These include counters, tabletops, doorknobs, bathroom fixtures, toilets, phones, keyboards, tablets, and bedside tables. Also, clean surfaces that may have blood, stool, or bodily fluids on them. Use a household cleaning spray or wipe, according to the label instructions. Labels contain instructions for safe and effective use of the cleaning product including precautions you should taken when applying the product, such as wearing gloves and making sure you have good ventilation during use of the product.
- Monitoring your symptoms
Most people confined to home will improve and fully recover. However, in some, symptoms will progress requiring a healthcare assessment. Severe acute shortness of breath, high fever, chest pain, not being yourself, should prompt you to get telephone advice from Public Health helplines or, using your best judgment, calling an ambulance. Whoever you call, tell them you were assigned to home isolation and explain your symptoms have changed. If you have a thermometer, measure your temperature. If you have a facemask put it on before the paramedics/ambulance arrives and wear it in a car if you are traveling to an assessment center. If you have no personal means of transportation and intend to use a public source, discuss your choice with someone at the local COVID-19 advice call center.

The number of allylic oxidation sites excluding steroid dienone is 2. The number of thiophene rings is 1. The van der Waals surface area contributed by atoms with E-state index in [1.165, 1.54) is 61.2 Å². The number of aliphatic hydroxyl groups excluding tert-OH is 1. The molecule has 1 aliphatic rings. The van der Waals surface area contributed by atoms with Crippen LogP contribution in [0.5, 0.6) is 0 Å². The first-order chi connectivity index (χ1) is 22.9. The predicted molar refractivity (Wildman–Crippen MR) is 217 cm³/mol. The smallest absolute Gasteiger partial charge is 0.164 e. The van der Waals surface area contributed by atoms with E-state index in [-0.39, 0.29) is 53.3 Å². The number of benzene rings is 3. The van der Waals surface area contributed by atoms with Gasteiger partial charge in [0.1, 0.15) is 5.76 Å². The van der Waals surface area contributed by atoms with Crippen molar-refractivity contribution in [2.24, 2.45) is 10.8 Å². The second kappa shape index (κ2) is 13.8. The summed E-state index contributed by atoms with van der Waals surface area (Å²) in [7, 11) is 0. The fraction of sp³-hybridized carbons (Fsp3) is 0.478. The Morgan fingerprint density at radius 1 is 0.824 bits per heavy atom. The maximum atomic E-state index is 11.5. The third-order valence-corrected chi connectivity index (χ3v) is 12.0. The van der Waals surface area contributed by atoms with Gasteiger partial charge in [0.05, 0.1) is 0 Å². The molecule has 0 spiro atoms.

- Discontinuing Home Isolation
While the norm is 14 days, you are an individual and circumstances may require less or more time. Please rely on advice from medical professionals with experience with COVID-19.
Contact with COVID-19 Infected Person
What to do if you have had close contact with a person with symptomatic, laboratory-confirmed COVID-19 or a person under investigation you need to make some preventive decisions:
Start by assessing your health: Are you at high risk of serious COVID-19 infection as a result of underlying conditions like diabetes, heart disease, hypertension, chronic lung disease/asthma, cancer or immunosuppression as a result of medication or a pre-existing medical condition.